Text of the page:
Leave aside the dippiness of the metaphor – was he expecting to actually find the leaders of the Browns by asking them to put themselves forward? Only showoffs and loudmouths nominate themselves like that. The leaders are the ones their teammates look to without having to have them pointed out. Besides, Robiskie has been an assistant with the team all year. If HE has to ask, then he’s either not the right man for the coach’s whistle, or his team doesn’t have leaders.

UPDATE – Apparently, Jeff Garcia subscribes to the Nightfly theory. And now he has to have his leadership questioned because he didn’t buy into that prefab silliness in the clubhouse? He’s hurt, he’s getting crushed every week, and the team is foundering from the front office downward; what you look for there is someone to admit that and then move on. Going all rah-rah when your team is 3-9 is patronizing, especially from a guy who is going to be replaced at the end of the year. “Come on guys, we can do it! I’m right behind you – far behind you, in fact!” Uh, thanks, Coach. Garcia, who was chased out of San Francisco by a guy who promptly bolted the city himself, chose to come to Cleveland, and deserves better than to have these questions pop up again – and from a coach who has NO SHOT of being retained after this interim gig is done.

UPDATE II - Robiskie started rookie Luke McCown for his second game, and got rolled by the Buffalo Bills. The Browns gained only 17 yards of net offense for the whole game. This is beyond embarrassing - "and now, you are 3-10," as TMQ would say. Garcia played one series, got sacked, and left with a damaged knee. Time to raze this ballclub and start over.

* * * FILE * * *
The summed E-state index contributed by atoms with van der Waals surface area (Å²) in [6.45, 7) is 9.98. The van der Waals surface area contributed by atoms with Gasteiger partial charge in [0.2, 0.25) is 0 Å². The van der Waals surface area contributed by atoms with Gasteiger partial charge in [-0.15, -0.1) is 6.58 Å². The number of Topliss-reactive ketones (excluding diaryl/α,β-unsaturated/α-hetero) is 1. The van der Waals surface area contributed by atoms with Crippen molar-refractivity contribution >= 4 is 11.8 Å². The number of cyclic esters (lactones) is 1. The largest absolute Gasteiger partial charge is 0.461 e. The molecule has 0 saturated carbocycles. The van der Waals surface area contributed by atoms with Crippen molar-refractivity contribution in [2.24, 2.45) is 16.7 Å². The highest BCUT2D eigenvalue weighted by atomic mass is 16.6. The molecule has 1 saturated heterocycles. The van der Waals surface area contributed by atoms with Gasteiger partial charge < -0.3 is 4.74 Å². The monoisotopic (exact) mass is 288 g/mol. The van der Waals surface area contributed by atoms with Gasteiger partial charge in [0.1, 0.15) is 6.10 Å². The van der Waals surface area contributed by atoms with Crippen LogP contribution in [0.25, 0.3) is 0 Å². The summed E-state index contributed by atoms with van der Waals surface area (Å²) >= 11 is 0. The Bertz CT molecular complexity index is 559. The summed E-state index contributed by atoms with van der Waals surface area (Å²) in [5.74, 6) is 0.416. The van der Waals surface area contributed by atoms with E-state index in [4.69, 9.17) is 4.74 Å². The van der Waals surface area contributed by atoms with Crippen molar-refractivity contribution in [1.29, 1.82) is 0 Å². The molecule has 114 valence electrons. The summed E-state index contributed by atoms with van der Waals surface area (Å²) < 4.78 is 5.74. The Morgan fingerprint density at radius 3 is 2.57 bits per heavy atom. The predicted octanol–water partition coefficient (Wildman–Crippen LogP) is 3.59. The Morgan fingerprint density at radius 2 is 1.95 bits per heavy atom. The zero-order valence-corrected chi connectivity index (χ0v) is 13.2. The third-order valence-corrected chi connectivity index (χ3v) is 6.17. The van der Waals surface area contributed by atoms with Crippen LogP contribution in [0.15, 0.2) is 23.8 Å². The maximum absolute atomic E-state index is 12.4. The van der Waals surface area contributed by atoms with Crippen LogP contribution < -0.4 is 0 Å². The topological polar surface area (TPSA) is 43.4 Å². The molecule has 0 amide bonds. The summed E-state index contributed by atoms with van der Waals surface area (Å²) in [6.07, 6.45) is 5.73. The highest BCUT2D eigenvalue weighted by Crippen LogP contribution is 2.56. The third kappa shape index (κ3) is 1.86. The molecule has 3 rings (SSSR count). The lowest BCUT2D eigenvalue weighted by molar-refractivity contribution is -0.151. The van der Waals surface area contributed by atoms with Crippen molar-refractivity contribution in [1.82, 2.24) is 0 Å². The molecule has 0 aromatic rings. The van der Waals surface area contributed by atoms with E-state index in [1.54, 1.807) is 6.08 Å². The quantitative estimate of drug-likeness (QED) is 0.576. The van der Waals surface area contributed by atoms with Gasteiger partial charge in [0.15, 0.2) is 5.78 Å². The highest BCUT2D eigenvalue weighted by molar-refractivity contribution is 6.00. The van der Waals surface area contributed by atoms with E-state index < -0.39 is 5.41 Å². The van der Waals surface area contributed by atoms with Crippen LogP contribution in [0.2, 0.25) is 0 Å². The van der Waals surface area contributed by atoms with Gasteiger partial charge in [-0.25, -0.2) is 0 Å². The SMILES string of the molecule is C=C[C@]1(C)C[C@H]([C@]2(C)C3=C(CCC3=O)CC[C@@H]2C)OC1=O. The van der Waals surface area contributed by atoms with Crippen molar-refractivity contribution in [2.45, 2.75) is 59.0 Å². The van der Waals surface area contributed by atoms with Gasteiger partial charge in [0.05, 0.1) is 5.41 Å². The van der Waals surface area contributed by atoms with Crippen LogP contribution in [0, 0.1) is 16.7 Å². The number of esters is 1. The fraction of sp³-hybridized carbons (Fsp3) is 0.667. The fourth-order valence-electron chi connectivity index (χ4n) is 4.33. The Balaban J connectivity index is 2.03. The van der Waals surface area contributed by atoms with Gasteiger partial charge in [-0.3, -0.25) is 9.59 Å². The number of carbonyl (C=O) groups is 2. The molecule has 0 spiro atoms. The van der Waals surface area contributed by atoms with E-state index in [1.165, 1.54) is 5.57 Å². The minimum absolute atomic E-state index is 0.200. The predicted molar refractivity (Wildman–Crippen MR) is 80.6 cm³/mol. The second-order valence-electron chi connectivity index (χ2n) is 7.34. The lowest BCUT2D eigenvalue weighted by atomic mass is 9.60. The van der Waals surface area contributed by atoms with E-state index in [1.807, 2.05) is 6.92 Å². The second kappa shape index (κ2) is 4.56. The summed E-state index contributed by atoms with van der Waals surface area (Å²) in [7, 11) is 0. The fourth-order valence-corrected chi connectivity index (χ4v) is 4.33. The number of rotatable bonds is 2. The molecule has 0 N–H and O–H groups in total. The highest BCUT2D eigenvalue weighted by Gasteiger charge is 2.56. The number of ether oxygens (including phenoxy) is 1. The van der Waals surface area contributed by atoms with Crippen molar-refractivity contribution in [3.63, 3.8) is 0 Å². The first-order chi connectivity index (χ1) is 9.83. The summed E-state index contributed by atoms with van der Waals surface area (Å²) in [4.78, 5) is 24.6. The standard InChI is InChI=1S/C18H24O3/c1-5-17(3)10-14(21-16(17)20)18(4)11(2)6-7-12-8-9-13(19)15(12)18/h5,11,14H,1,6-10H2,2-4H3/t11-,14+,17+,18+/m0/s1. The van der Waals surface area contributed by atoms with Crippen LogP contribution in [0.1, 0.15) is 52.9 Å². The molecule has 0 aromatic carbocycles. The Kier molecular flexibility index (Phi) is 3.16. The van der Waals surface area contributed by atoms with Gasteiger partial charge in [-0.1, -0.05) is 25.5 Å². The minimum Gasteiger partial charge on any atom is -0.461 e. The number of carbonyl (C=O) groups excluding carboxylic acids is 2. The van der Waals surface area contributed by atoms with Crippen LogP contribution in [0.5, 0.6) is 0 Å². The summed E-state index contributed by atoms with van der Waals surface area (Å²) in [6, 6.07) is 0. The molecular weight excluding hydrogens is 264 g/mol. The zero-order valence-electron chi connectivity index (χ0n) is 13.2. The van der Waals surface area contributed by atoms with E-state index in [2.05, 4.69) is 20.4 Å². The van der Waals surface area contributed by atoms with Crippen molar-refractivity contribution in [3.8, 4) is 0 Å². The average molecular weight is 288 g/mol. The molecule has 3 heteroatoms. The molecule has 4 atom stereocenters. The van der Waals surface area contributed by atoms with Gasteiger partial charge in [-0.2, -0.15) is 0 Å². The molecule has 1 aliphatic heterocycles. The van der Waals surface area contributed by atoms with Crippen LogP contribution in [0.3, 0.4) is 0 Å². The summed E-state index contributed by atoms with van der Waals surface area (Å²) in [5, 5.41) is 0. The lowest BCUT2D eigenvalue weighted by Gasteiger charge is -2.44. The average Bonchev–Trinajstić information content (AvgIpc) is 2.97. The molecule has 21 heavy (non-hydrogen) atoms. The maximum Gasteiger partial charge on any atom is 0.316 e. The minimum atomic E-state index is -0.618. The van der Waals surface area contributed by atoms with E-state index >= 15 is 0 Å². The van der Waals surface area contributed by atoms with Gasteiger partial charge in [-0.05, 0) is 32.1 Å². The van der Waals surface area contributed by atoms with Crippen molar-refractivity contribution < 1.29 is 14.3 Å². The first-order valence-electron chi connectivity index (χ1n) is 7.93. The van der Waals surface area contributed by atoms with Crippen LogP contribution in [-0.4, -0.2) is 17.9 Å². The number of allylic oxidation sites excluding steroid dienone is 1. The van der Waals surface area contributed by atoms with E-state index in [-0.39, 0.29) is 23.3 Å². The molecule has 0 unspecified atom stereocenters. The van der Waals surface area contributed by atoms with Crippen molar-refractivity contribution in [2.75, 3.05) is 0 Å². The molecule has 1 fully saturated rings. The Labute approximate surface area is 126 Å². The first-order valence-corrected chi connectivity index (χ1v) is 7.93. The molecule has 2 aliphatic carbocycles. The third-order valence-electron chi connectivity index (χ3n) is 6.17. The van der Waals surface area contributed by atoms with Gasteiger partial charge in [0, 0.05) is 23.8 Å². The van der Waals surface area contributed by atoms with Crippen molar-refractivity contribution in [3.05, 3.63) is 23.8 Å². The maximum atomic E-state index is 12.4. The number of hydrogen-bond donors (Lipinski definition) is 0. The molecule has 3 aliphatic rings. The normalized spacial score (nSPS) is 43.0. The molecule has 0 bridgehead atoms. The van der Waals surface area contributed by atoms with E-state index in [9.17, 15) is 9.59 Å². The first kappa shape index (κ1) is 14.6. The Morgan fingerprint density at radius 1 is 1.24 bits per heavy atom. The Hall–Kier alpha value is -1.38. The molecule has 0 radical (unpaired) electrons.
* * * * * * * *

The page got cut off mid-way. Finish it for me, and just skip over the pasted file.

Tuesday, December 07, 2004

Keown's two for two

Once again, I dip my wings to ESPN.com's Tim Keown, who is right on with the steroids-in-baseball story.

Of course, still a story, although not a surprise. I'm old enough to remember when even catchers weren't as big as Sammy Sosa. And after Lyle Alzado died, hearing about Ken Caminiti was sad, not shocking. In essence, what they were doing were trading the last 10-30 years of their lives for a shot at extending their athletic primes for three-to-five more seasons. Would you do that if it didn't work?

It's not just All-Stars either. Even everyday players face pressure to keep up. Could any shortstop today hit .230 and keep his job with flawless defense? How many players are suddenly hitting 20 homers a year? (Answer for 2004: 93.) How many did it 15 years ago? 36.

Here's some raw data, courtesy of The Baseball Archive, for 1987-1990. (They aren't sortable tables, so I went through and did the counting, with the year-by-year totals, per league, as follows:

Year AL NL
51 27 [Only the ball was juiced this year.]
27 16 [Neither the Padres nor Phillies got ONE guy over 20.]
20 16
21 22

In 1990, the entire St. Louis Cardinals finished with 73 homers. See what I mean? And anyone in a rec league of any kind has heard the jokes about that one guy who suddenly seems a hell of a lot stronger in the paint/along the boards/at the plate.

Return of the Buzz

Sorry, folks. Spent Thanksgiving at relatives, and came home with a weird sequential illness. Instead of getting everything at once, I got one symptom at a time for a week. I wasn't quite sick enough to miss more than one day of work, but had little energy left over. Much of that went into comments at other blogs rather than here. For example, the prodigious Tim Blair got a good bit of my attention.

I do have a segue. He posted a "thread on nothing," similar to my own little hiatus, save two features: first, it only lasted a day or two; second, the thread generated over 140 comments. The difference between the bigs and the sticks, cyberspacially.

But I also think that it's just a bit too involved to regularly comment around here unless you're a fellow Blogspotter. You have to register, unless you wish to post anonymously, and the registration thing is a deal-breaker for many, not least of all because many sites sneak cookies into your PC. In fact, even I was finding it a lot easier to stick very small snippets there (or at the Dacha) than here in the Hive.

Then again, it helps to have original content, and on that count I was lax and feeble. I may as well warn you now, I'm out of state for Christmas - my first Yule with my immediate family in about ten years. This doesn't mean "no posts," just not three or four a week as I'd been doing while healthy.